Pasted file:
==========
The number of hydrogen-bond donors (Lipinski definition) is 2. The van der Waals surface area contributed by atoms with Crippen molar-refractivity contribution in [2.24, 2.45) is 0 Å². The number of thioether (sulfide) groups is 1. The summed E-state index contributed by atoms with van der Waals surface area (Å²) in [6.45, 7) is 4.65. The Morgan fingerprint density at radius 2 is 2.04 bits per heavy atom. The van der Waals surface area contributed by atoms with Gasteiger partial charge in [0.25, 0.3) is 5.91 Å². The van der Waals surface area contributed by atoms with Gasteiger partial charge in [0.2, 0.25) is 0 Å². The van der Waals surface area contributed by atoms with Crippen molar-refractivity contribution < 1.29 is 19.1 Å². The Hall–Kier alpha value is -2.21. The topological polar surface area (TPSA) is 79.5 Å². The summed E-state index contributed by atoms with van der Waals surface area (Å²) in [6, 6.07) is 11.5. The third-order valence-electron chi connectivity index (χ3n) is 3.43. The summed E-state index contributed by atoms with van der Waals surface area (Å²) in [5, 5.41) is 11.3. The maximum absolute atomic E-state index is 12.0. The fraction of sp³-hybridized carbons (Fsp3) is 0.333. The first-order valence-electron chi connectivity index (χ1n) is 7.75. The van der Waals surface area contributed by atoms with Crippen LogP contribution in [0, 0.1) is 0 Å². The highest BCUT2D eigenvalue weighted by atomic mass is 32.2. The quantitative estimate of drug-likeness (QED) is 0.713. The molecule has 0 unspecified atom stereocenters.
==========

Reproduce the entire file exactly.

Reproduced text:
The number of hydrogen-bond donors (Lipinski definition) is 2. The van der Waals surface area contributed by atoms with Crippen molar-refractivity contribution in [2.24, 2.45) is 0 Å². The number of thioether (sulfide) groups is 1. The summed E-state index contributed by atoms with van der Waals surface area (Å²) in [6.45, 7) is 4.65. The Morgan fingerprint density at radius 2 is 2.04 bits per heavy atom. The van der Waals surface area contributed by atoms with Gasteiger partial charge in [0.25, 0.3) is 5.91 Å². The van der Waals surface area contributed by atoms with Gasteiger partial charge in [0.2, 0.25) is 0 Å². The van der Waals surface area contributed by atoms with Crippen molar-refractivity contribution < 1.29 is 19.1 Å². The Hall–Kier alpha value is -2.21. The topological polar surface area (TPSA) is 79.5 Å². The summed E-state index contributed by atoms with van der Waals surface area (Å²) in [6, 6.07) is 11.5. The third-order valence-electron chi connectivity index (χ3n) is 3.43. The summed E-state index contributed by atoms with van der Waals surface area (Å²) in [5, 5.41) is 11.3. The maximum absolute atomic E-state index is 12.0. The fraction of sp³-hybridized carbons (Fsp3) is 0.333. The first-order valence-electron chi connectivity index (χ1n) is 7.75. The van der Waals surface area contributed by atoms with Crippen LogP contribution in [0, 0.1) is 0 Å². The highest BCUT2D eigenvalue weighted by atomic mass is 32.2. The quantitative estimate of drug-likeness (QED) is 0.713. The molecule has 0 unspecified atom stereocenters.